Today the Church celebrates the Assumption of the Blessed Virgin Mary into Heaven. This is one of the oldest feasts, celebrated by the faithful in ancient times. This year is seventy years since Pope Pius XII declared to the world*; in front of 600 bishops and 700,000 of the faithful; as divinely revealed dogma, that Our Lady’s body “was preserved free from the corruption of the tomb and that, like her own Son, having overcome death, she might be taken up body and soul to the glory of heaven where, as Queen, she sits in splendour at the right hand of her Son, the immortal King of the Ages.”2

In the same Apostolic Letter (Munificentissimus Deus) Pope Pius XII also stated

Hence if anyone, which God forbid, should dare wilfully to deny or to call into doubt that which we have defined, let him know that he has fallen away completely from the divine and Catholic Faith.”

These are pretty strong words and we have a sense in today’s readings of how integral to our Catholic faith this day is. In the first reading from the book of the Apocalypse, St John uses images which would have been familiar to his readers; at least three pagan societies had mythical stories where a monster, which preyed on their society would be slayed by a saviour from within their community. John used elements of these three stories. The point John was making was that “the hope of salvation from evil and chaos, which such stories embodied has now become a reality; a reality known to the Church and shared through its witness to the whole world.” John is highlighting that “the hopes and aspirations of the world are not a threat to be avoided, but a dream which finds its waking reality in Christ.” 3

Likewise, in St Pauls’ first letter to the Corinthians we are reminded that if death came to man through the actions of one man: Adam, then man can be brought to life again through the resurrection of Christ. Jesus, the new Adam, will conquer all sovereignties, powers and dominions, and only then will he hand the kingdom of God back to his Father.

These two passages talk of heavenly conflict with victory for God, these are complimented by what initially seems like a very human story from St Luke’s Gospel. Mary having recently found out that she is pregnant, goes to help her cousin, Elizabeth, who is also pregnant. This is something which has happened in human society for what seems like forever, and still goes on today. Women who are pregnant meet up and talk about their joy, their hopes and fears. However, when they meet, the baby in Elizabeth’s womb leapt. This first human recognition of Jesus; by the prophet from within his mother’s womb, is followed by Elizabeth; the prophet’s mother; recognising the significance of Mary, as the ‘mother of my Lord’.

We then have the beautiful prayer The Magnificat, when Our Lady, no doubt prompted by the Spirit, praises God for the blessings bestowed upon her and declaring that God will turn the world upside down by overthrowing what man sees as significant and re-establishing what God holds to be significant.

St Luke then tells us that Mary stayed with Elizabeth until around the time that Elizabeth’s baby was due, before returning home.

These passages from scripture link heaven and earth, they link the beginning of time with the end of time and they link us as humans with God. As Jesus was approaching his final breath, he gave His Mother, to be our Mother too. He asked the disciple that he loved, to take His Mother into his home. We know that Jesus loves each and everyone of us, that message was not just for that one disciple, it was for all of us. Today we celebrate our Heavenly Mother’s entrance into her Heavenly home. She is sitting, waiting, beside our brother Jesus for the day when we can all be there together. Until that day let the world resound with many Ave’s as we acknowledge Mary the Queen of Heaven, as our mother and take her into our homes.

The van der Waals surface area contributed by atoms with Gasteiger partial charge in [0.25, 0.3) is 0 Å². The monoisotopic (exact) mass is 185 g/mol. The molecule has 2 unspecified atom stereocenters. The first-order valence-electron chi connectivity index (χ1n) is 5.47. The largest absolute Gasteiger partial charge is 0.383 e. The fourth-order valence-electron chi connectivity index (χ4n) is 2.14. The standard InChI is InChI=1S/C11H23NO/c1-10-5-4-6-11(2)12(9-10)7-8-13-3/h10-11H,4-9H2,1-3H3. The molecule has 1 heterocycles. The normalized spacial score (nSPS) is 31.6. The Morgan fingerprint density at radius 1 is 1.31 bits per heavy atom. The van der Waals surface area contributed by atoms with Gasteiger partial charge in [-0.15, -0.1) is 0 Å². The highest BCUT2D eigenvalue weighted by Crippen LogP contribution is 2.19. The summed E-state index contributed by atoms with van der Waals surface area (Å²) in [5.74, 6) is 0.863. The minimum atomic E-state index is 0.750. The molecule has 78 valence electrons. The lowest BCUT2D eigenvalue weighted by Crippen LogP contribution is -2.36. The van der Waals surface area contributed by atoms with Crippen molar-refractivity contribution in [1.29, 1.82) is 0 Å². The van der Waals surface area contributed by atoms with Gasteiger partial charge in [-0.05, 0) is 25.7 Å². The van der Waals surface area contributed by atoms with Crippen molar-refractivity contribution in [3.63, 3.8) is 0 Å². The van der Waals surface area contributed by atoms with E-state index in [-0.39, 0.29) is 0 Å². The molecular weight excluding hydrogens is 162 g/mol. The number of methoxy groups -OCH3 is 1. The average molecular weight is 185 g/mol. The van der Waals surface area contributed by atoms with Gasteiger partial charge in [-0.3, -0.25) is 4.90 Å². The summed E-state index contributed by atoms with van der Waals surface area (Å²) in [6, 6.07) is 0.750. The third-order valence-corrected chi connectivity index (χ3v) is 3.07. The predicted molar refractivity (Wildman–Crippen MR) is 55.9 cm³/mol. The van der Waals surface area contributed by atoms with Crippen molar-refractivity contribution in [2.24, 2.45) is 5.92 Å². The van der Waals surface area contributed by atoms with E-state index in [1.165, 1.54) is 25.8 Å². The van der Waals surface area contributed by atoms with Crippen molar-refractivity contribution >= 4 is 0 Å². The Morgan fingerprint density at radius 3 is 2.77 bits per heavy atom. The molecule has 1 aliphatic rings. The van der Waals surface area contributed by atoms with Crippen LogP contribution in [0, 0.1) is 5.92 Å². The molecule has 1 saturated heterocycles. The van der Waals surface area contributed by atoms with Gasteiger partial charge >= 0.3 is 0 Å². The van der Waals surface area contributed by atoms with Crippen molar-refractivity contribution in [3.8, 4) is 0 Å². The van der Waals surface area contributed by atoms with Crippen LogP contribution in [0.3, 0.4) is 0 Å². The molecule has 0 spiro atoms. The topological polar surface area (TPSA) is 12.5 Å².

Please keep in your prayers this week

  • All pregnant women, may they be supported by the intercession of the Blessed Virgin Mary throughout their pregnancy, may they and their babies be kept safe during labour.
  • For those who do not have or did not have a good relationship with their mother, that they can be open to an intimate relationship with Mary the Queen of all Mothers.
  • All railway staff as they mourn the loss of their colleagues and passenger in the recent rail crash at Stonehaven, Aberdeenshire.
  • Those who affected by Covid 19, especially those who have been unable to get treatment for other conditions as a result of hospitals being focused on the pandemic.
  • All medical, nursing, health and care workers who have worked tirelessly to help those suffering, as well as the other ‘Essential workers’ who have tried to keep supplies and public services as normal as possible.

Deacon Tony Darroch, 15th August 2020.

If you are struggling to find resources or would like suggestions please email me on adarroch@portsmouthdiocese.org.uk or if you would appreciate the odd call from me during this time please send me a message with your contact details and I will get in touch.

2 Pope Pius XII, Munificentissimus Deus, available from http://www.vatican.va/content/pius-xii/en/apost_constitutions/documents/hf_p-xii_apc_19501101_munificentissimus-deus.html accessed 15th August 2020

3 Marcus Maxwell, Revelation – The People’s Bible Commentary, (The Bible Reading Fellowship, Oxford, 1997)112-3